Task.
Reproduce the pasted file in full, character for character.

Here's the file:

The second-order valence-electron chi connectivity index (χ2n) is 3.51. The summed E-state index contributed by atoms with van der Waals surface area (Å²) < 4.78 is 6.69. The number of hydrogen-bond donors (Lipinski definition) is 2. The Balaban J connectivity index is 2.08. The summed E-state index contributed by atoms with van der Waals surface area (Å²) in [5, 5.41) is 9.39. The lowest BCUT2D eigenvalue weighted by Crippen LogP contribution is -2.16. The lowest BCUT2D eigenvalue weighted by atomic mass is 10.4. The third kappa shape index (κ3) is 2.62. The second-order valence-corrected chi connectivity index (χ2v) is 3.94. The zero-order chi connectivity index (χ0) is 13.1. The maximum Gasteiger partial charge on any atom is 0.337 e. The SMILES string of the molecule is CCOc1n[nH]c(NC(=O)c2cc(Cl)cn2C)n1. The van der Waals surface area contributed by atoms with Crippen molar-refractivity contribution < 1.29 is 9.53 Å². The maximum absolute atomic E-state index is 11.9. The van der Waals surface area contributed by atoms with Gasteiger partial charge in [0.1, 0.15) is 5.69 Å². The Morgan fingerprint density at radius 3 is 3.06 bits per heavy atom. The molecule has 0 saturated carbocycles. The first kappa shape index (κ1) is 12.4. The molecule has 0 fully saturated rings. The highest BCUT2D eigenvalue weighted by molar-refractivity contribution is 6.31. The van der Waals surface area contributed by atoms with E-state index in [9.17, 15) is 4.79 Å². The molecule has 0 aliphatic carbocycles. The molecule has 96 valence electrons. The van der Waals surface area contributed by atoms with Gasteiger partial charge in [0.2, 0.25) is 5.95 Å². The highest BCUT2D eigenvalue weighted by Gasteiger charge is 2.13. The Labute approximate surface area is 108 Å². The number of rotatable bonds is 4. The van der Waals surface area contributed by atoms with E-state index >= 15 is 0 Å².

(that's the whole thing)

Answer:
The second-order valence-electron chi connectivity index (χ2n) is 3.51. The summed E-state index contributed by atoms with van der Waals surface area (Å²) < 4.78 is 6.69. The number of hydrogen-bond donors (Lipinski definition) is 2. The Balaban J connectivity index is 2.08. The summed E-state index contributed by atoms with van der Waals surface area (Å²) in [5, 5.41) is 9.39. The lowest BCUT2D eigenvalue weighted by Crippen LogP contribution is -2.16. The lowest BCUT2D eigenvalue weighted by atomic mass is 10.4. The third kappa shape index (κ3) is 2.62. The second-order valence-corrected chi connectivity index (χ2v) is 3.94. The zero-order chi connectivity index (χ0) is 13.1. The maximum Gasteiger partial charge on any atom is 0.337 e. The SMILES string of the molecule is CCOc1n[nH]c(NC(=O)c2cc(Cl)cn2C)n1. The van der Waals surface area contributed by atoms with Crippen molar-refractivity contribution < 1.29 is 9.53 Å². The maximum absolute atomic E-state index is 11.9. The van der Waals surface area contributed by atoms with Gasteiger partial charge in [0.1, 0.15) is 5.69 Å². The Morgan fingerprint density at radius 3 is 3.06 bits per heavy atom. The molecule has 0 saturated carbocycles. The first kappa shape index (κ1) is 12.4. The molecule has 0 fully saturated rings. The highest BCUT2D eigenvalue weighted by molar-refractivity contribution is 6.31. The van der Waals surface area contributed by atoms with E-state index in [9.17, 15) is 4.79 Å². The molecule has 0 aliphatic carbocycles. The molecule has 96 valence electrons. The van der Waals surface area contributed by atoms with Gasteiger partial charge in [0.2, 0.25) is 5.95 Å². The highest BCUT2D eigenvalue weighted by Gasteiger charge is 2.13. The Labute approximate surface area is 108 Å². The number of rotatable bonds is 4. The van der Waals surface area contributed by atoms with E-state index >= 15 is 0 Å².